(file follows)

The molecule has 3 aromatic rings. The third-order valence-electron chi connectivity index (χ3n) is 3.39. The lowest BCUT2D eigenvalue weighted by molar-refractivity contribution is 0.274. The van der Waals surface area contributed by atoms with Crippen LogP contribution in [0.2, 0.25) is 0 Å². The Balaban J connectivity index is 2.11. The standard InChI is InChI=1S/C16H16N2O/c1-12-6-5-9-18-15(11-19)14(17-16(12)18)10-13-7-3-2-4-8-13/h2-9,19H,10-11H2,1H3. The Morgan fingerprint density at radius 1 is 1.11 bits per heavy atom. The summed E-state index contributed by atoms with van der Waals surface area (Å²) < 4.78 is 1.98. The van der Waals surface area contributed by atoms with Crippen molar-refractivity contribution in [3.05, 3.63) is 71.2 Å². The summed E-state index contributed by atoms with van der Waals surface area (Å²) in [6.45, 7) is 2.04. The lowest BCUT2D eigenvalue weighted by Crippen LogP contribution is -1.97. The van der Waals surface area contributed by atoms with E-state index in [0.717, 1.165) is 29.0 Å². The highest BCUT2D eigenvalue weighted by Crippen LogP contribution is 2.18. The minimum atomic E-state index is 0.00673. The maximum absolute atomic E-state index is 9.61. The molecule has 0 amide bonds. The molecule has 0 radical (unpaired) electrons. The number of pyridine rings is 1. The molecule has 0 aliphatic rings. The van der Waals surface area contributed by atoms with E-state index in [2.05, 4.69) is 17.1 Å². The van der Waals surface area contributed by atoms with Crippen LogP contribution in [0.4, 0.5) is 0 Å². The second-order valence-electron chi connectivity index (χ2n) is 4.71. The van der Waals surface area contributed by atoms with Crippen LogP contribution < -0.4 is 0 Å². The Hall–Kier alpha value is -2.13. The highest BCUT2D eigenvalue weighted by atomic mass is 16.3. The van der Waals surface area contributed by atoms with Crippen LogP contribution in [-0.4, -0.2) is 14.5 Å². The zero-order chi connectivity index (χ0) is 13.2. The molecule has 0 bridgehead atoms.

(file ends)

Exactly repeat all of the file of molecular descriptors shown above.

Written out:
The molecule has 3 aromatic rings. The third-order valence-electron chi connectivity index (χ3n) is 3.39. The lowest BCUT2D eigenvalue weighted by molar-refractivity contribution is 0.274. The van der Waals surface area contributed by atoms with Crippen LogP contribution in [0.2, 0.25) is 0 Å². The Balaban J connectivity index is 2.11. The standard InChI is InChI=1S/C16H16N2O/c1-12-6-5-9-18-15(11-19)14(17-16(12)18)10-13-7-3-2-4-8-13/h2-9,19H,10-11H2,1H3. The Morgan fingerprint density at radius 1 is 1.11 bits per heavy atom. The summed E-state index contributed by atoms with van der Waals surface area (Å²) < 4.78 is 1.98. The van der Waals surface area contributed by atoms with Crippen molar-refractivity contribution in [3.05, 3.63) is 71.2 Å². The summed E-state index contributed by atoms with van der Waals surface area (Å²) in [6.45, 7) is 2.04. The lowest BCUT2D eigenvalue weighted by Crippen LogP contribution is -1.97. The van der Waals surface area contributed by atoms with E-state index in [0.717, 1.165) is 29.0 Å². The highest BCUT2D eigenvalue weighted by Crippen LogP contribution is 2.18. The minimum atomic E-state index is 0.00673. The maximum absolute atomic E-state index is 9.61. The molecule has 0 amide bonds. The molecule has 0 radical (unpaired) electrons. The number of pyridine rings is 1. The molecule has 0 aliphatic rings. The van der Waals surface area contributed by atoms with E-state index in [2.05, 4.69) is 17.1 Å². The van der Waals surface area contributed by atoms with Crippen LogP contribution in [0.4, 0.5) is 0 Å². The second-order valence-electron chi connectivity index (χ2n) is 4.71. The van der Waals surface area contributed by atoms with Crippen LogP contribution < -0.4 is 0 Å². The Hall–Kier alpha value is -2.13. The highest BCUT2D eigenvalue weighted by atomic mass is 16.3. The van der Waals surface area contributed by atoms with Crippen LogP contribution in [-0.4, -0.2) is 14.5 Å². The zero-order chi connectivity index (χ0) is 13.2. The molecule has 0 bridgehead atoms.